This is the view of the Hongdae which is the busiest intersection of the biggest college neighborhood in Seoul, South Korea, where I live. When I moved here at nineteen, it was my friends who were more excited than I was. The drinking age in Korea is 19 and they were anticipated to join adulthood in Hongdae, so they visited me every weekend.
Our first night at Hongdae was similar to when Koekebakker’s first day in Amsterdam. We were lost in the busy city, nervous about the atmosphere, intimidate by other’s look, and chasing girls with our eyes all day long. We said we didn’t need girls, but we did need girls. “We spent whole summer nights leaning against the fence around Ooster park and talking and talking” (Necsio 36). Most nights we end up just talking and talking in the cheapest place we could find.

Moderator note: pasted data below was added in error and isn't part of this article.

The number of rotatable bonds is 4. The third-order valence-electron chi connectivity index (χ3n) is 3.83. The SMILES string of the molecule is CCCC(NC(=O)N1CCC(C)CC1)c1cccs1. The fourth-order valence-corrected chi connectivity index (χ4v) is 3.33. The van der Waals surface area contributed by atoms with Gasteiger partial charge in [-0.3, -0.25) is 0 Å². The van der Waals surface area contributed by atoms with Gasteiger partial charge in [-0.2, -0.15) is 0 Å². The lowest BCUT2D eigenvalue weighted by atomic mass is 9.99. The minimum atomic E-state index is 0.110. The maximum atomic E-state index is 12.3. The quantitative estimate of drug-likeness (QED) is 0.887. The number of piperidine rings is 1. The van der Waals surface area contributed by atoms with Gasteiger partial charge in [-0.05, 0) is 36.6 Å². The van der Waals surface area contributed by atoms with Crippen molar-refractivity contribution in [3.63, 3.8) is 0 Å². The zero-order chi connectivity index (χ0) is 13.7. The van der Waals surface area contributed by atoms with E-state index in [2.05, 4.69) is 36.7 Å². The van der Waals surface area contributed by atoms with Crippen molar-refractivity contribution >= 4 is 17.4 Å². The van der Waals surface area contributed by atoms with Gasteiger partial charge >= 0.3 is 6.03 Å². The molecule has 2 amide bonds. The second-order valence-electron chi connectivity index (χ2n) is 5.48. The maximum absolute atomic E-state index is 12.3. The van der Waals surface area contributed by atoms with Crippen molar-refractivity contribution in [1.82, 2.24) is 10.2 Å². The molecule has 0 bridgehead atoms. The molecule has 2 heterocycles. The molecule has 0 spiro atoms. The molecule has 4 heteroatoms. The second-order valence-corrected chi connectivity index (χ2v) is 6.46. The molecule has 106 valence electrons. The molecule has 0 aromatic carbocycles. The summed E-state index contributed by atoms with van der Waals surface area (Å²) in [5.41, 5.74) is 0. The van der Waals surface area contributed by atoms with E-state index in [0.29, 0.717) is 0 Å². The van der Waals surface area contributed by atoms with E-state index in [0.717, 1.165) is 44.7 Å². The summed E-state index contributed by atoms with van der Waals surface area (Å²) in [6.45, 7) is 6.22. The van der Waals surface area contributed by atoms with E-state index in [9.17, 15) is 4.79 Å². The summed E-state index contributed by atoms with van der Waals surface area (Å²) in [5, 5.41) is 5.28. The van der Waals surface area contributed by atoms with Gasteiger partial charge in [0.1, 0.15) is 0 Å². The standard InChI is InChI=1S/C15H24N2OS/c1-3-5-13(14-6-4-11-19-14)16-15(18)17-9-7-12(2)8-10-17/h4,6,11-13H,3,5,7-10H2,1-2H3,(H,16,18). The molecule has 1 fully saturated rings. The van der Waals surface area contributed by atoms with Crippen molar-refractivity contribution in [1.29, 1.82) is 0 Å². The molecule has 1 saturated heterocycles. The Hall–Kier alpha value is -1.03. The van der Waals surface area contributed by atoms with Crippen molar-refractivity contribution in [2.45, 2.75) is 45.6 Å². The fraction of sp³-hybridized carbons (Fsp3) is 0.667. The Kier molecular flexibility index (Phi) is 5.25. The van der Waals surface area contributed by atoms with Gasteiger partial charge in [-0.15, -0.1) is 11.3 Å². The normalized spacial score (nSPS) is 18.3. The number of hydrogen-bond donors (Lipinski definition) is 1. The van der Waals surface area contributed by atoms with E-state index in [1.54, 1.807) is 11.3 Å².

Nescio did an amazing job in portraying ‘young’; how fearless and confident, but vulnerable and aimless ‘young’ is. I can put myself into all four characters, and I am sure others can too; four characters are ultimately not a separate person, each of them is a fragmental representation of ‘young’. Staring at almost empty Hongdae street due to COVID, I am feeling the melancholy like the group. Many thoughts are passing my head. Soon graduating from college, I need to start finding a job, and I am scared because I am still not sure and not confident about what to do for my future.
by David Hyon